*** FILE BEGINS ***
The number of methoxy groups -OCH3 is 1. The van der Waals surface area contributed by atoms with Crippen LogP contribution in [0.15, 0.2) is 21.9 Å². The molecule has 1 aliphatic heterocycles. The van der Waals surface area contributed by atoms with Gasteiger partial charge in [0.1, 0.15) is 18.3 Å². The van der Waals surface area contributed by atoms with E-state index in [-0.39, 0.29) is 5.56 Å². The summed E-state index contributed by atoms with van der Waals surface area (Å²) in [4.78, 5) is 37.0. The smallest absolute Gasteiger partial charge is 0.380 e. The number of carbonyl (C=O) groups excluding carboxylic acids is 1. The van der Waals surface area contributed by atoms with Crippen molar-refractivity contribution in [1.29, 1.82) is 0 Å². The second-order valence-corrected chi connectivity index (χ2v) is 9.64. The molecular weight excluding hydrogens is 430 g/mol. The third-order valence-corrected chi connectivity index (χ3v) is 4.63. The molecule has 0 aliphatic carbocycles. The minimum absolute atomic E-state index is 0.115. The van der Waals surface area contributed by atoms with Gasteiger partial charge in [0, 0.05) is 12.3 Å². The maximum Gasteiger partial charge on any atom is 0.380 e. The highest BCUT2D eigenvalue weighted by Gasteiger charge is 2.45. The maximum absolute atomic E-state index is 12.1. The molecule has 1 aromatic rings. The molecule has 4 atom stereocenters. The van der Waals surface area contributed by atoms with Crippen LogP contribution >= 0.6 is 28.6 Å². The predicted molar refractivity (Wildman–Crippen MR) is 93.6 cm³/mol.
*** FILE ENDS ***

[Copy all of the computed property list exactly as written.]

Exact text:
The number of methoxy groups -OCH3 is 1. The van der Waals surface area contributed by atoms with Crippen LogP contribution in [0.15, 0.2) is 21.9 Å². The molecule has 1 aliphatic heterocycles. The van der Waals surface area contributed by atoms with Gasteiger partial charge in [0.1, 0.15) is 18.3 Å². The van der Waals surface area contributed by atoms with E-state index in [-0.39, 0.29) is 5.56 Å². The summed E-state index contributed by atoms with van der Waals surface area (Å²) in [4.78, 5) is 37.0. The smallest absolute Gasteiger partial charge is 0.380 e. The number of carbonyl (C=O) groups excluding carboxylic acids is 1. The van der Waals surface area contributed by atoms with Crippen molar-refractivity contribution in [1.29, 1.82) is 0 Å². The second-order valence-corrected chi connectivity index (χ2v) is 9.64. The molecular weight excluding hydrogens is 430 g/mol. The third-order valence-corrected chi connectivity index (χ3v) is 4.63. The molecule has 0 aliphatic carbocycles. The minimum absolute atomic E-state index is 0.115. The van der Waals surface area contributed by atoms with Gasteiger partial charge in [0, 0.05) is 12.3 Å². The maximum Gasteiger partial charge on any atom is 0.380 e. The highest BCUT2D eigenvalue weighted by Gasteiger charge is 2.45. The maximum absolute atomic E-state index is 12.1. The molecule has 1 aromatic rings. The molecule has 4 atom stereocenters. The van der Waals surface area contributed by atoms with Crippen LogP contribution >= 0.6 is 28.6 Å². The predicted molar refractivity (Wildman–Crippen MR) is 93.6 cm³/mol.